At the top of this page is an interesting experiment in using LLMs (large language models, like ChatGPT) to explore the content of a library of content. In this case, my blog. It scans across all of the blog posts and tries to figure out which ones are relevant, then use the relevant ones to construct an answer to the query/task. It's a great way for people to find content that I might have written years ago, or convert what I've written into easier to understand language. It's much better than keywords for finding certain content, and it synthesizes the content to smaller summaries for the reader.

The service uses lambdas (on AWS) that scan through pre-generated summaries of the articles (or the whole article if it's short enough) to identify the relevant posts. The prompt for this is:

I want to: [query]. But to do that, I need to first know which of the following blog posts I should read in order to do that. Some are irrelevant to '[query]'. Give the answer as a comma-separated list of the slugs. Probably I want to read the most relevant 5-15 blog posts. Order by relevance. Write the slug exactly as it appears. If a slug contains any of these words then it is probably relevant: [query]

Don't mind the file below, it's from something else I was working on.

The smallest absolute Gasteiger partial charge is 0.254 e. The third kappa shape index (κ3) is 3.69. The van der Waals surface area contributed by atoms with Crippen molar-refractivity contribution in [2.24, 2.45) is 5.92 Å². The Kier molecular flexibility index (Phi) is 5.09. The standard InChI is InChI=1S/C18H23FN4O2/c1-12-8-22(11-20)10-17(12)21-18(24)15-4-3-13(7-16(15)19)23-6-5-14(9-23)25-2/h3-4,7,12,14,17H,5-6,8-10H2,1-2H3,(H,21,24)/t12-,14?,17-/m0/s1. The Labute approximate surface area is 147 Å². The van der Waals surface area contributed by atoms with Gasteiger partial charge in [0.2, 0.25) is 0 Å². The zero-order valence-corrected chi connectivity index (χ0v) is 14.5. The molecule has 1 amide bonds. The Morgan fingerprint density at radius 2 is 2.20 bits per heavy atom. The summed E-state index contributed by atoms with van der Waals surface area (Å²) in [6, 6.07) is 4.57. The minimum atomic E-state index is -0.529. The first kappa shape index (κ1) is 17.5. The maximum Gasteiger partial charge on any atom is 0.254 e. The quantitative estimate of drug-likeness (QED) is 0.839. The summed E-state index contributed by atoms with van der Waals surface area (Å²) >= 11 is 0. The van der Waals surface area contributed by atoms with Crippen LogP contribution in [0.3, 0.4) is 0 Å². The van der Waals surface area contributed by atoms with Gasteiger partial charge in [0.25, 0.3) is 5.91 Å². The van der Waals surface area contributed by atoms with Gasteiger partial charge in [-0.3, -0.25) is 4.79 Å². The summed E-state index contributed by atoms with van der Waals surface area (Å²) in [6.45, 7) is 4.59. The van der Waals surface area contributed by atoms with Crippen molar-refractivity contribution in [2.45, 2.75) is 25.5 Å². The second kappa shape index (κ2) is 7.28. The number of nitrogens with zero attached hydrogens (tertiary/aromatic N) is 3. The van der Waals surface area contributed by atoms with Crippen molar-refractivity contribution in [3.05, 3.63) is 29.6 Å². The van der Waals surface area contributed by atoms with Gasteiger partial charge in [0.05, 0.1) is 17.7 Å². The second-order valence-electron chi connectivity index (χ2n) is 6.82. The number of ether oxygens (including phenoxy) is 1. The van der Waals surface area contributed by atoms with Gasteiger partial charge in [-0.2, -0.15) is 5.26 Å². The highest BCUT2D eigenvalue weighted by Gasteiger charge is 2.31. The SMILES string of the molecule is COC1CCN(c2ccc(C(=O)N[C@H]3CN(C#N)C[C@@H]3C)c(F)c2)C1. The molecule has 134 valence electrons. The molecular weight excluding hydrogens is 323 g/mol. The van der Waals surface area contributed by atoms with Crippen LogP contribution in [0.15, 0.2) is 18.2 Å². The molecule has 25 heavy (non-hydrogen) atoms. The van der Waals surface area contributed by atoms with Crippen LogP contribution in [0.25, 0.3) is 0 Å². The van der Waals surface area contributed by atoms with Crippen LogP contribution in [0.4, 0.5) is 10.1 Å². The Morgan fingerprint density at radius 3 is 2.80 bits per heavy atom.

Then, the probably relevant posts are passed to a final lambda that checks the probably relevant posts then merges them into an answer.

Further prompt engineering would probably make for a better product. The choices of words in the prompts have a big impact on the final result. It would also be helpful to tailor this a bit more to a particular use case but I wanted to leave it open-ended for readers to explore.